Billionaire inventor Elon Musk is in the middle of several legal conflicts charging that he keeps his own interests before those of Tesla’s shareholders.
Tesla shareholders have brought complaints against Musk, the company, and the rest of its board. One is challenging the terms and conditions of a compensation package that could result in paying him stock worth more than $50 billion over ten years. That could propel him to becoming the world’s richest man. The other alleges that he engineered Tesla’s 2016 purchase of SolarCity — another company in which he was the largest shareholder — mainly as a bailout of the distressed solar panel company.
Tesla like other automakers is the defendant in uncountable other lawsuits. And shareholder suits are not uncommon for all main companies. But these are giving new attention to questions about the interconnecting nature of Musk’s several diverse interests, which also comprises of space exploration company SpaceX. Regardless of the efforts of Musk’s lawyers, neither suit has been discharged by the courts. That could be bad news for Tesla and Musk, possibly disturbing the determined goals he has established for his various companies.
“They are interruptions at a time they don’t need distractions,” said tech specialist Gene Munster, managing partner at Loup Ventures.
Tesla spokesperson and attorneys say the suits are without worth and Tesla will forcefully contest them and expects the cases.
The first lawsuit questions the company’s acquisition of SolarCity, the solar panel, and the battery company that Tesla purchased for $2.1 billion. Musk was chairman and the main shareholder of SolarCity, a company that was operated by his cousins at the time of the buying.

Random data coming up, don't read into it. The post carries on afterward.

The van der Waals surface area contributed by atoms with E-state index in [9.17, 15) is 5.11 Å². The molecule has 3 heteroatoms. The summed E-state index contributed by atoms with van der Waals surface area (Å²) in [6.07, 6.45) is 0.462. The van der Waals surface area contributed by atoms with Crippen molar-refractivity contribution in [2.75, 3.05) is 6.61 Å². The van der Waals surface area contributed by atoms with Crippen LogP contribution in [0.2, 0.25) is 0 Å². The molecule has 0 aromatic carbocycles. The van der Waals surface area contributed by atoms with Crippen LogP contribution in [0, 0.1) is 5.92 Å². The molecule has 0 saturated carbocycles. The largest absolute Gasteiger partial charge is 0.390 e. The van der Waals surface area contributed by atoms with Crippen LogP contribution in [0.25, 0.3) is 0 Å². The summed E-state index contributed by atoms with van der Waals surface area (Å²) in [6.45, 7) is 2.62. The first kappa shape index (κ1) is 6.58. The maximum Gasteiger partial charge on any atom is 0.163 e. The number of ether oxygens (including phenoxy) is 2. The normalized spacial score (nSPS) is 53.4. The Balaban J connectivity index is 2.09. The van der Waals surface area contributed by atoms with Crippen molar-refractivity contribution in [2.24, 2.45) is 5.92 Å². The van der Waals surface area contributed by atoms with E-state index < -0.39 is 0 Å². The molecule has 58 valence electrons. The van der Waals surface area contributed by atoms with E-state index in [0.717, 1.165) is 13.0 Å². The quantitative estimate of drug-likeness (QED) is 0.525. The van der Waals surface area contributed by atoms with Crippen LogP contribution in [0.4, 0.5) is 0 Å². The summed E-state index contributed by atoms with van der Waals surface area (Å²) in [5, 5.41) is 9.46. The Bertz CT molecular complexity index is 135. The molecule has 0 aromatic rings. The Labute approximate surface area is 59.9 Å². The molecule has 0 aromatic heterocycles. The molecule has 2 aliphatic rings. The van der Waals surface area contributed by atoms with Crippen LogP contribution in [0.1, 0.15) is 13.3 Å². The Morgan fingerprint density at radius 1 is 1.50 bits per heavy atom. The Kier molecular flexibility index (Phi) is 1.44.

In a filing that was opened on Monday, accusers claimed that at the time the deal closed, Ernst & Young, SolarCity’s auditor, suspected SolarCity could stay in business as a “going concern” if it continued as a separate company.
According to the filing, stockholders in SpaceX pushed for SolarCity to refund money that SpaceX had lent it, creating a cash-crunch at SolarCity. The litigation charges that cash crunch made Tesla’s purchase more of a “bailout” of one of Musk’s companies than a strategic merger that would assist Tesla, as Musk reasoned.
“As an individual entity [SolarCity] will not have enough cash to meet its responsibilities as they come due,” the filing quotes breakdown of SolarCity prepared by Ernst & Young. But in response to a request for comment, Tesla said Ernst & Young’s concerns cited in the shareholders’ suit were from a previous draft, not the firm’s final investigation.
“These allegations are based on the allegation of plaintiff’s lawyers looking for a payday, and are not representative of our shareholders who back our mission and eventually voted in favor of the purchase,” said a declaration from Tesla. “The claims made in the plaintiff’s brief are misleading and false.”
Munster said it’s not uncommon for companies, mainly tech companies, to be facing a cash crunch at the time they are acquired by a more prosperous, deeper-pocketed buyer. It doesn’t make those purchases wrong, he said. But the fact that Musk was the prime shareholder raises questions that Tesla doesn’t need to be engaging with right now, Munster said.